The team from Seoul National University, with the largest laparoscopic MIDH series worldwide, estimates that it requires about 60 purely laparoscopic donor hepatectomies over 1 year in order to standardize the procedure[17]. A lower volume center in Korea recommends that a center perform at least 70-75 cases of major laparoscopic hepatectomy before introducing laparoscopy into living donor surgery[18]. Even with extensive experience in living donor laparoscopic left lateral sectionectomy, we felt that the limitations of laparoscopy were major obstacles to mastering donor hemi-hepatectomy even after performing > 25 cases with laparoscopic assistance. However, after recognizing the merits of the robotic platform in the fall of 2018, we rapidly acquired the ability to perform donor hepatectomy in a minimally invasive fashion. Since then, we have never looked back (to laparoscopy). We concur with our collaborators from Taiwan University (Chen and Wu et al.[10]), who asserted years ago that the path to technical proficiency (i.e., learning curve) is far less steep and daunting with the robot compared to pure laparoscopy. To that point, in 2019, 75% (117 of 157) of our liver donations at King Faisal were completed with the robotic system. The next year in 2020, just over a year after implementing the RDH program, we completed 92% of the 136 living liver donations by way of the robotic system. In that short period of time, full immersion into this technical platform was complete, and there were essentially no anatomic or body habitus contraindications for robotic utilization. This experience forms the basis of our profound enthusiasm and a hopeful prediction that we are at the threshold for global dissemination of minimally invasive surgery for liver donors. Multiple high-volume programs have been established; in addition to our group in Riyadh, Choi et al.[19] and Rho et al.[20] in Korea and Binoj et al.[21] in India, have developed RDH expertise in countries highly dependent on LDLT. These success stories should embolden other primed institutions to pursue the robotic platform as their preferred MIDH modality. The major remaining barrier may reside in the cost of and access to the robotic platform itself, but with time we feel that these obstacles will become less ominous. Lastly, in the age of social media, liver donors everywhere will know the advantages of MIDH and will demand the safest and least morbid operation available. They will rightly ask for our best. With the proper combination of donor hepatectomy experience, acquisition of robotic skills, institutional support, and collaboration and proctorship, we feel that the robotic platform is the path forward.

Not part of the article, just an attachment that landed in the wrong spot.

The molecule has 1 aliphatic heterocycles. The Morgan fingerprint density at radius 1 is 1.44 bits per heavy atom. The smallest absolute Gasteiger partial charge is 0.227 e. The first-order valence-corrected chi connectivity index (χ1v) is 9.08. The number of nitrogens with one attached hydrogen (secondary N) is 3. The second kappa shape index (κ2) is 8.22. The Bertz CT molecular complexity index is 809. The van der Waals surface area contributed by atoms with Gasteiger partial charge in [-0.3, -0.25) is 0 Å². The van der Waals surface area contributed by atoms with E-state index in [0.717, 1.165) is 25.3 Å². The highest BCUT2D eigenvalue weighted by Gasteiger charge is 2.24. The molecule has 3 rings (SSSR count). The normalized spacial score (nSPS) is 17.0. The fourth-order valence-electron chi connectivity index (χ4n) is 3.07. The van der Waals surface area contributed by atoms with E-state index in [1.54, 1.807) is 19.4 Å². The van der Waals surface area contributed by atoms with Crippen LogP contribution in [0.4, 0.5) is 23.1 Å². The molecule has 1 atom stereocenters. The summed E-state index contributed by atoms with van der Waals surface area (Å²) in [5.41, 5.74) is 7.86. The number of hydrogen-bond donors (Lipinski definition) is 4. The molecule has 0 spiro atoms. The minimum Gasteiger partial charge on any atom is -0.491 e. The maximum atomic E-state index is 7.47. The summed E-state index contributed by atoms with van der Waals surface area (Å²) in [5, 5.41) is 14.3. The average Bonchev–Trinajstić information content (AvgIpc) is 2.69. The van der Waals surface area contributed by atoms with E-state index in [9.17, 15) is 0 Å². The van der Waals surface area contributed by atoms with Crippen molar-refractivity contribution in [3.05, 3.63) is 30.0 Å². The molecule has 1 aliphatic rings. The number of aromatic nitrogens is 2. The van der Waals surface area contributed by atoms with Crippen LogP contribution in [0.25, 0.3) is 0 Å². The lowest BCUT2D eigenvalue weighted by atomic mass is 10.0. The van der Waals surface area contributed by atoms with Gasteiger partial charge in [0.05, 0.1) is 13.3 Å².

DECLARATIONS